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Fourteen years have passed since then. Most of the players involved in the '76 draft are now out of the game and out in the world. Set For Life? The first returns have begun to arrive at the Set For Life anchor desk.
On Nov. 24, 1976, the night of the first free-agent draft at the Plaza Hotel in New York City, Minnesota Twins relief pitcher Bill Campbell went into the hotel bar with his agent. They were beckoned by Oakland A's owner Charlie Finley to a corner table. Come on over. Have a drink.
"I'd never met the man," says Campbell as he sits in a restaurant near his home in Barrington, Ill. "But he'd been one of the guys to draft me. We went over. He immediately started trying to make a deal. Right there. He offered a $100,000 signing bonus, plus $100,000 for three years. Said I had to sign before I left the table. I looked at my agent."
The agent was LaRue Harcourt; Campbell had found him simply by asking another Twins pitcher for a name. Harcourt and Campbell had decided to ask for a million dollars for four years. They weren't exactly sure what the market would be, but they knew that a year earlier Finley had nearly sold reliever Rollie Fingers to the Boston Red Sox for a million, until commissioner Bowie Kuhn quashed the deal. If an owner would pay another owner a million for a relief pitcher, then why wouldn't he cut out the middle man? Give the million to the pitcher. Harcourt told Finley they wanted a million.
" Finley started laughing," Campbell says. "He said, 'A million dollars! You know what? These dumb s.o.b.'s will give it to you.' He was swearing and laughing so much that the guy at the next table got all upset. Told Finley to cut it out. I thought there was going to be a fight. We finished our drinks and went to see some people at another table. A little while later, the waitress comes over with the check. I think Finley tried to stick us with his bar bill."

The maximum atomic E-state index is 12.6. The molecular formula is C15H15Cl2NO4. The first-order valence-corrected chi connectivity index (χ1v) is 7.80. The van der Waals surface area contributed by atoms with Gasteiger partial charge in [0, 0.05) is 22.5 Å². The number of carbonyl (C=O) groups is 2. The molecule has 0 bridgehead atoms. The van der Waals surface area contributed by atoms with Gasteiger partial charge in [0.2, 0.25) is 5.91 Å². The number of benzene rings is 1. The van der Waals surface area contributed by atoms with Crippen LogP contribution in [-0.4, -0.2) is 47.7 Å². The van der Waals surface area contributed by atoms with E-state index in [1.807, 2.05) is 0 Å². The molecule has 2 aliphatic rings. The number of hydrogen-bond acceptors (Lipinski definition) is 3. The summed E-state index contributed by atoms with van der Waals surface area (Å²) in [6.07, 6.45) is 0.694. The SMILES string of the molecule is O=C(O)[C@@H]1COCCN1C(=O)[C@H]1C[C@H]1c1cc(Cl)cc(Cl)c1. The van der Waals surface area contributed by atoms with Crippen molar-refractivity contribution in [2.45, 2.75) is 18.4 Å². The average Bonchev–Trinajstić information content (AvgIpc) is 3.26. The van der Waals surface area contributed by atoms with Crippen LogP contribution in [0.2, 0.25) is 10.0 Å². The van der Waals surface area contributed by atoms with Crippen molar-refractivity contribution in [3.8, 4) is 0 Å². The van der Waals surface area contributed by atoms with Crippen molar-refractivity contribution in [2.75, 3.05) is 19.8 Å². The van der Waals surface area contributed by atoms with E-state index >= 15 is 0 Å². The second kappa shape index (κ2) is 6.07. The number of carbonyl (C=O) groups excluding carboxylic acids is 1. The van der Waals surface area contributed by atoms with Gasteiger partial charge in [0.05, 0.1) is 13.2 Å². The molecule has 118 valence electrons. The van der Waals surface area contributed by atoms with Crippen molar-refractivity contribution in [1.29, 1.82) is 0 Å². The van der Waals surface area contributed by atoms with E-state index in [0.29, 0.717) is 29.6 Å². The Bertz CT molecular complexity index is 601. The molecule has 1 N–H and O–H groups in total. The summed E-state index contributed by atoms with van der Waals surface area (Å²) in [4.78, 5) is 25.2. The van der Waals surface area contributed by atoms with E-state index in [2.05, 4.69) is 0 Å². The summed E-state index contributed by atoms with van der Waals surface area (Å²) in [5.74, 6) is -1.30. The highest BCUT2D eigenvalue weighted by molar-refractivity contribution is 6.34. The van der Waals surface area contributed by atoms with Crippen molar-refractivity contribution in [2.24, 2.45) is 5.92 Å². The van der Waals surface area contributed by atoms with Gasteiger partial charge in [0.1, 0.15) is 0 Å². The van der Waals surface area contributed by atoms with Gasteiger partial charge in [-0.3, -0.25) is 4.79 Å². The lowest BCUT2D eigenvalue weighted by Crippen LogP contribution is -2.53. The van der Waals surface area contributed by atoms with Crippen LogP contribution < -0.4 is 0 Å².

Forty-eight hours later Campbell was at a press conference in Boston. He was the first of the 1976 free agents to sign: a million dollars for four years.
It was a pinch-yourself moment. One year earlier he was handed a contract from the Twins for $22,000, the same salary he earned in 1975. He had asked for a raise to $30,000, but he would have signed for less. The final bluff from owner Calvin Griffith was, "Sign this contract or forfeit your chance to go to spring training." Campbell held strong, played out his old contract at $22,000 per and finished with a 17-5 record with 20 saves—and free agency. And then he was a millionaire. Or so it seemed.
"That's what people would call you—'a millionaire,' " he says. "You really weren't, not when you broke the contract down, but that was what people said. I could hear them. 'Hey, there goes the millionaire.' "
By the time the season started, the money was a spotlight over his head. How can any man make a million to play baseball? Campbell admitted in the newspapers that the money he was getting was "ridiculous." He was told to keep quiet. No. He said he could not help saying what he felt. The money was ridiculous. His first check in the minors had been for $189 for two weeks—and he thought he was stealing even then.
The Red Sox had raised ticket prices during that winter, and in a game early in the '77 season, a large sign was hung from the centerfield wall that read SELL CAMPBELL, BRING BACK $1.50 BLEACHERS. Campbell was shelled in that game. He was shelled often that spring. The money was on his mind.